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Protected Stele at Coba

Protected Stele at Coba


The Mayan ruins of Coba are located inland from the coast of the Riviera Maya and are easily accessible from either Cancun or Tulum. Coba gets many fewer visitors than either Tulum or Chichen Itza, giving it a tranquility that the other sites do not have.

Coba is located between two lakes and is close to three others. Surface water is not common in the Yucatan peninsula and the presence of the lakes is certainly part of the reason the Maya chose this spot to build their city. The name "Coba" means something akin to "ruffled waters" a name which fits a place close to so much water.

A Large and Largely Unexcavated Site

Coba was once home to around 50,000 people. This is similar to the number of people who lived in Chichen Itza at its peak. Coba was a Late Classic period settlement (600 ad - 900 ad) but also experienced a building boom in the Early Post Classic period (925 ad - 1200 ad) after the Toltec arrived and established a presence there.

Corbel Arch under La Iglesia, Coba

Corbel Arch under La Iglesia, Coba

Of the 6500 buildings which have been found at Coba only 2% have been excavated. If you peer into the woods at Coba you will see many "hills" which are actually unexcavated buildings. There are 20,000 platforms at Coba upon which were once the thatched roof homes of Coba's residents

Recent Excavations

During excavations at Coba in 2004 archaeologists found a stele that is unique in the Mayan world, it is covered in hieroglyphics and has no pictographs at all. Archaeologists still do not know the full significance of this find.

During these same excavations archaeologists restored the second practice ball court. At Coba the ball game was played by important people, and not by slaves as many people think. However, bloodletting rituals traditionally followed Mayan ball games at Coba; slaves were forced to participate in these. This differs from what was practiced at the later site of Chichen Itza where the captain of the winning team was beheaded after the game.

Toltec Arrival

Nohoch Mul Pyramid

Nohoch Mul Pyramid

Prior to the arrival of the Toltec in 975 ad the Maya at Coba did not practice human sacrifice, but afterwards they did. The Toltec arrival also meant that the usage of some buildings at Coba was changed. Some new structures were built after the Toltec arrival as well.

Nohoch Mul Pyramid

The largest pyramid at Coba is called Nohoch Mul, which means "large hill". It is 42m high and is the tallest ancient Mayan structure in the Yucatan, taller even than the pyramid at Chichen Itza. Of the ancient Mayan pyramids only the pyramid at Tikal, in Guatemala, is taller than Nohoch Mul. Visitors cannot climb the pyramid at Tikal, but they can climb this one. The view from on top of this pyramid is precious, and unbroken expanse of jungle in all directions that is full of birds.

Many buildings in the Mayan world had other structures built over them, often 52-year cycles. This regular adding on explains the grand sizes that many of these structures reached. Some structures at Coba have up to 7 building layers.

White "Security" Roads

Xaibe: The Lookout Tower

Xaibe: The Lookout Tower

Coba has a large building called Xaibe that was used as a lookout tower. This immense building is interesting in that it a square-ish shape but has rounded corners. This building has sacbeob, which are the raised roads the Maya built, going out in 4 directions from it (the singular of sacbeob is sacbe). These roads were kept clear of trees and because they were made with white limestone one could see a long way down these paths, even at night. The main sacbe goes almost 100 km to the west, almost to Chichen Itza. This road was built before Chichen Itza existed; it goes to the ancient Maya ruin of Yaxuna. Part of this sacbe has been restored at Yaxuna. Of the other sacbeob at Xaibe one goes east to Pole (which is now Xcaret) and another goes south to the site of Muyil, southwest of Tulum.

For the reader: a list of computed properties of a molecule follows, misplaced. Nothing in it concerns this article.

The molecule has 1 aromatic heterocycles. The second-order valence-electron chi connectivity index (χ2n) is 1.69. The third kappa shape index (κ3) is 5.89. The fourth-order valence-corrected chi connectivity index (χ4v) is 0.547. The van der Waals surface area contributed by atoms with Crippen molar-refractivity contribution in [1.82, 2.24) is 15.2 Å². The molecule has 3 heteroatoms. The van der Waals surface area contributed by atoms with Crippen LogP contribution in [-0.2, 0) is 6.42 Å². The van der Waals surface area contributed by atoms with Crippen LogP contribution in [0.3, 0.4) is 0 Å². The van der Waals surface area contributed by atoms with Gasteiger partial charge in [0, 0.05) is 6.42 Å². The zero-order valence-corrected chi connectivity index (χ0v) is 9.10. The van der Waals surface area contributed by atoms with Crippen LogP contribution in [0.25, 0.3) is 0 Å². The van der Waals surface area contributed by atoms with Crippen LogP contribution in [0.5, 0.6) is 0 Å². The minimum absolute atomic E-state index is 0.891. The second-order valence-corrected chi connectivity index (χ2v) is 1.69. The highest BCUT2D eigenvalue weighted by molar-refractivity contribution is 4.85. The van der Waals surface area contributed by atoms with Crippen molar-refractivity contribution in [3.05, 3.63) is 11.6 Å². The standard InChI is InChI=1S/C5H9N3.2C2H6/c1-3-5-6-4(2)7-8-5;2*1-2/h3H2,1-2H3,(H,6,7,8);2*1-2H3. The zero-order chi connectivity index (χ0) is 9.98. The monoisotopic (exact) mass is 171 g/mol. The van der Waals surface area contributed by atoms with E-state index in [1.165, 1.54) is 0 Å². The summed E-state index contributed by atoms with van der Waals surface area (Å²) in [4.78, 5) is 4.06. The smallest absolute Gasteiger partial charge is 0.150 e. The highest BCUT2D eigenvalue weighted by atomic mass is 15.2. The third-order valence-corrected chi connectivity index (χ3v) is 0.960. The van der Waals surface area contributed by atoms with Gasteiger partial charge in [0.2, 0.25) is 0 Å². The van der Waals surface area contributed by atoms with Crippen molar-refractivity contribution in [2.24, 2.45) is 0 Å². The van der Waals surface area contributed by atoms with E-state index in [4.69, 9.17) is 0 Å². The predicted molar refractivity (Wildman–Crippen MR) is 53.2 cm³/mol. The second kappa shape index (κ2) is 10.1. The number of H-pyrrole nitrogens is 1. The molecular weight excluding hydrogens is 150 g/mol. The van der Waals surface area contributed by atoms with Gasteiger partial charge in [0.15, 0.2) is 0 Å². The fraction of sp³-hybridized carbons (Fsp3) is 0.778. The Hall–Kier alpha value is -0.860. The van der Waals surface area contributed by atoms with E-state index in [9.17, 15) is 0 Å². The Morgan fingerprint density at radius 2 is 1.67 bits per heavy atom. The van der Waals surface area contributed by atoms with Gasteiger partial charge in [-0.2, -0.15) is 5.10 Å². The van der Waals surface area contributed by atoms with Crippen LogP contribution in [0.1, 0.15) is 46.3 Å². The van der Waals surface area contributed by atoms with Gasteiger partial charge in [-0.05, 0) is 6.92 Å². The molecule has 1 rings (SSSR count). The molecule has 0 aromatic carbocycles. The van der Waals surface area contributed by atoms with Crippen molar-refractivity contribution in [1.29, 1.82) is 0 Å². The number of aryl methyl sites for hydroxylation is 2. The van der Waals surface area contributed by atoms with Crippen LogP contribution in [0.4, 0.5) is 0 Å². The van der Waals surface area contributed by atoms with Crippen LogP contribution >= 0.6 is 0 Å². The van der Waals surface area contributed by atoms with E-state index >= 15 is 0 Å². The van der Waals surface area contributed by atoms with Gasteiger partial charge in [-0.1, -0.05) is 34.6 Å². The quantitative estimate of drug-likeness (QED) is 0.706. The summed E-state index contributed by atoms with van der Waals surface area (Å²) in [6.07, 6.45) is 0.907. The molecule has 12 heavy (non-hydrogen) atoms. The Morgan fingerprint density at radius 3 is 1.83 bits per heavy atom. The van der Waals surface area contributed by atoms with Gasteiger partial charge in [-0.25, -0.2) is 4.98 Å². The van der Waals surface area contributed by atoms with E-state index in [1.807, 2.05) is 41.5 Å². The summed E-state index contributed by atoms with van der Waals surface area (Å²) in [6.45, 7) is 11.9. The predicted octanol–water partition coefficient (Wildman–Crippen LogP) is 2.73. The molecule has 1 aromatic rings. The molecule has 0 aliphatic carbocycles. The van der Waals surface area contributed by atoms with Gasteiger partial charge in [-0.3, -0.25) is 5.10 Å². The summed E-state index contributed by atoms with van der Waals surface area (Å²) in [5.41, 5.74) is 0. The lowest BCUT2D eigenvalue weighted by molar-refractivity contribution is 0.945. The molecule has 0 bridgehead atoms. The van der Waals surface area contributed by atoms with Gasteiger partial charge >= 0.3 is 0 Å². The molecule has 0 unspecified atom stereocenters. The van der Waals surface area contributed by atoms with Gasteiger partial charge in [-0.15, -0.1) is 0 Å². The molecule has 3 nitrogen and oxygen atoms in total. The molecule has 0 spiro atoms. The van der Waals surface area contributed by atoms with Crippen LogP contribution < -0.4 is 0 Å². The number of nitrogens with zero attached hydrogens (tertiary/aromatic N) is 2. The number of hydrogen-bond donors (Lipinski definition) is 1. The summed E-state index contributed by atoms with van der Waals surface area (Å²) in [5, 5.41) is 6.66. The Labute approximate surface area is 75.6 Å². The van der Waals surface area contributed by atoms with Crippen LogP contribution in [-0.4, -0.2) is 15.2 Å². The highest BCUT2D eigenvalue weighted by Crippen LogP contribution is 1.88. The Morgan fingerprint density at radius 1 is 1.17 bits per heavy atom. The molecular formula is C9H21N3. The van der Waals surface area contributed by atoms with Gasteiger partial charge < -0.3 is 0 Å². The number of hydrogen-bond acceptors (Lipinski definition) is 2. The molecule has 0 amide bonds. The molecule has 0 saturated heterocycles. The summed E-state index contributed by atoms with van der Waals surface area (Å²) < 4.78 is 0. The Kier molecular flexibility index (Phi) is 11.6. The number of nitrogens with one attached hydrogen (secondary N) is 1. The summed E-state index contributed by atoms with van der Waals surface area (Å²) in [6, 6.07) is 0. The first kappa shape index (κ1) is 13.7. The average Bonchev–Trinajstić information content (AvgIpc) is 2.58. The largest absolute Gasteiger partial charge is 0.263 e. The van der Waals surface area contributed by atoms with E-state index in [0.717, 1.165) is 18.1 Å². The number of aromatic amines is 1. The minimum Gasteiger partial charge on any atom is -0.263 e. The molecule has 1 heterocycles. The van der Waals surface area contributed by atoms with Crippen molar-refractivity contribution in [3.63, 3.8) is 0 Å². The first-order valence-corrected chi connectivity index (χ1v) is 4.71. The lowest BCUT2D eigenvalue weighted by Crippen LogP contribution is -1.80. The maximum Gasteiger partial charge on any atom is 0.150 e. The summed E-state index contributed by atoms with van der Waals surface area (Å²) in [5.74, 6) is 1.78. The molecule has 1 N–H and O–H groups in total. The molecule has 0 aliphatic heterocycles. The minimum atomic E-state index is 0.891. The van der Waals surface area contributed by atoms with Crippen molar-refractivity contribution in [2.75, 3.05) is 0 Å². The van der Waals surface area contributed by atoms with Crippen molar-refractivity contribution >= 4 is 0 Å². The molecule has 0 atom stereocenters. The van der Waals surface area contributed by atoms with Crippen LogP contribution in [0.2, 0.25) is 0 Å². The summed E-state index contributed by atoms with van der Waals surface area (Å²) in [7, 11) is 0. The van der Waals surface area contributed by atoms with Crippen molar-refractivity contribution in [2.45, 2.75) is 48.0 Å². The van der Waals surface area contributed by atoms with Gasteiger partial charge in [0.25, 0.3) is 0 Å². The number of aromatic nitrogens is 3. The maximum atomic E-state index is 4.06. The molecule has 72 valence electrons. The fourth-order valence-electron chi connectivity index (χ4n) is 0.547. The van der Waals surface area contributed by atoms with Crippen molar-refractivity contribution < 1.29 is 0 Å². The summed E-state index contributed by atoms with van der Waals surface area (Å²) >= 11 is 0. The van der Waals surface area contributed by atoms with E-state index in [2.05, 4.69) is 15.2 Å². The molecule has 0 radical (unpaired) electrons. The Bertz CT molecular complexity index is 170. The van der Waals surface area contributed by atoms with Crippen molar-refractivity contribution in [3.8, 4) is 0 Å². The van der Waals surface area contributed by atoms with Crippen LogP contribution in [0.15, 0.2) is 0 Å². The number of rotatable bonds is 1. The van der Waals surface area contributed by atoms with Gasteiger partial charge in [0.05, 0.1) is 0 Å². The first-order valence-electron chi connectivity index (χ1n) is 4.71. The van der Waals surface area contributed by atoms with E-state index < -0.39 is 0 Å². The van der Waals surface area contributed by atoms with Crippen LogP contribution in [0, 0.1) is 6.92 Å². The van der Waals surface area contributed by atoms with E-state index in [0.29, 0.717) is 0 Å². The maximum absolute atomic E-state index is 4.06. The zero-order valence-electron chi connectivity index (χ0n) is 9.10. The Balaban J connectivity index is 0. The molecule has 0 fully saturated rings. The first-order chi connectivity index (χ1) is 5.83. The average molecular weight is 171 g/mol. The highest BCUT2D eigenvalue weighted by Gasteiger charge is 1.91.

Bicycles and Bici-Taxis for Rent

The excavated buildings at Coba are somewhat spread out, making walking between them a time-consuming prospect. The management at Coba has remedied this problem by providing inexpensive bicycle rentals to those that want them (they even have kids bikes). They also have bicycle taxis for hire by anyone who doesn't wish to ride his, or her, own bike.


Mexicans and Mexican residents get into all Mexican Archaeological sites for free on Sundays.


Getting There

Coba is located only about 44 kilometers (28 miles) inland from the shores of the Riviera Maya. It's a direct shot to get there from Tulum but from Cancun or Playa del Carmen you need to take a less than direct route.

Biking at Coba

Biking at Coba

From Cancún

Coba is 131 kilometers (about 108 miles) from Cancun. To get there take Avenida Lopez-Portillo going west, this becomes the Cancun-Merida Road. We always take the Libre (freeway) at the edge of Cancún, rather than the faster Cuota (tollway). When you reach the town of Nuevo Xcan, take the marked left towards Coba. The road is narrow but in good condition. Coba is about two hours from Cancun via the Libre.

From Tulum

Coba is 44 kilometers (about 28 miles) from Tulum. To get there take the well-marked road to Coba from the light in Tulum. The road travels northwest. The road is in good shape and this trip takes just half an hour.


Parking at Coba is $15 pesos (less than $1.50 usd).

What to Bring

What’s Nearby

Close to the entrance to Coba are some small souvenir shops and a couple of little restaurants. The town of Coba is not large but does have a few restaurants and some hotels.

Suggested Reading

Errors and Omissions

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